Reminder - Ethical Behavior of Suppliers and Contractors

United Nations suppliers and contractors must comply with the United Nations Supplier Code of Conduct and General Conditions of Contract, in particular the provisions on sexual exploitation, child labour, discrimination, conditions of work, harassment, and mines.

The United Nations Procurement Division reminds the UN supplier community, that as a UN registered supplier you have accepted the United Nations Supplier Code of Conduct, which reflects the core values outlined in the Charter of the United Nations. The UN expects suppliers to ensure that this Code of Conduct, in particular its provisions on child labour, discrimination, conditions of work, harassment, harsh or inhumane treatment, and mines, is communicated to their employees, parent, subsidiary and affiliated entities as well as any subcontractors, and that it is done in the local language and in a manner that is understood by all.

In addition, UN contractors are reminded of their obligation to comply with the UN General Conditions of Contracts, which contain specific provisions on mines, child labor and sexual exploitation, and form an integral part of every contract between the UN and a supplier.

UN vendors and contractors shall not engage or attempt to engage in proscribed practices (including but not limited to sexual exploitation, corruption, conflict of interest, offers of gifts and hospitality, offers of employment or any other unethical or anti-competitive practice):

Sexual Exploitation and Abuse: Sexual exploitation and abuse violate universally recognized international legal norms and standards and have always been unacceptable behaviour and prohibited conduct for the UN. Prior to entering into agreements with the UN, suppliers are informed of the standards of conduct with respect to the prohibition of sexual exploitation and abuse, expected by the UN. Such standards include, but are not limited to, the prohibition of: (1) engaging in any sexual activity with any person under the age of 18, regardless of any laws of majority or consent, (2) exchanging any money, employment, goods, services, or other things of value, for sex, and/or (3) engaging in any sexual activity that is exploitive or degrading to any person. The UN expects its suppliers to take all appropriate measures to prohibit their employees or other persons engaged by the suppliers, from engaging in sexual exploitation and abuse. The UN also expects its suppliers to create and maintain an environment that prevents sexual exploitation and abuse.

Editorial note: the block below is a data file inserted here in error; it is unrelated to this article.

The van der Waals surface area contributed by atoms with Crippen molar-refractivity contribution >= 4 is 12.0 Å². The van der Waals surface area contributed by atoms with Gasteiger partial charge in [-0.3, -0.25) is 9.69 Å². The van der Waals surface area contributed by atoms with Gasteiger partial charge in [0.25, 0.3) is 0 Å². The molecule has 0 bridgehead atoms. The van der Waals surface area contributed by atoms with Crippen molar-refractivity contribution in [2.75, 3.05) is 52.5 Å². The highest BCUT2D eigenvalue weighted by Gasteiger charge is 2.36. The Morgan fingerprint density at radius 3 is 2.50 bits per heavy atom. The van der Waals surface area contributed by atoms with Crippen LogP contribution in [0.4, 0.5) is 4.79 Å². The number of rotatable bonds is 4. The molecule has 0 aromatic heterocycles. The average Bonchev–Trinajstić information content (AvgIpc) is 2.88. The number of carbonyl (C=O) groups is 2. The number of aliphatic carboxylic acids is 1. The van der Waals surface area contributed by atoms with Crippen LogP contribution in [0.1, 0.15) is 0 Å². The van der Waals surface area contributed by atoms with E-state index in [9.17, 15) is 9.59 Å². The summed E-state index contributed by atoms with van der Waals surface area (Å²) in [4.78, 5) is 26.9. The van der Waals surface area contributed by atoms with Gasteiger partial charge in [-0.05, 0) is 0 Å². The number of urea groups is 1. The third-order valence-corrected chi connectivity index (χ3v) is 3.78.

Corruption: The UN expects its suppliers to adhere to the highest standards of moral and ethical conduct, to respect local laws and not engage in any form of corrupt practices, including but not limited to extortion, fraud, or bribery.

Conflict of Interest: UN suppliers are expected to disclose to the UN any situation that may appear as a conflict of interest, and disclose to the UN if any UN official or professional under contract with the UN may have an interest of any kind in the supplier’s business or any kind of economic ties with the supplier.

Gifts and Hospitality: The UN has a “zero tolerance” policy and does not accept any type of gift or any offer of hospitality. The UN will not accept any invitations to sporting or cultural events, offers of holidays or other recreational trips, transportation, or invitations to lunches or dinners. The UN expects its suppliers not to offer any benefit such as free goods or services, employment or sales opportunity to a UN staff member in order to facilitate the suppliers’ business with the UN.

Post-employment Restrictions: Post-employment restrictions may apply to UN staff in service and former UN staff members who participated in the procurement process, if such persons had prior professional dealings with suppliers. UN suppliers are expected to refrain from offering employment to any such person for a period of one year following separation from service.

Please note that as a UN supplier and/or contractor, failure to comply with the undertakings contained in the UN Supplier Code of Conduct and the UN General Conditions of Contract may preclude suppliers from being eligible for a contract award or constitute grounds for termination of any agreement with the United Nations, among other sanctions.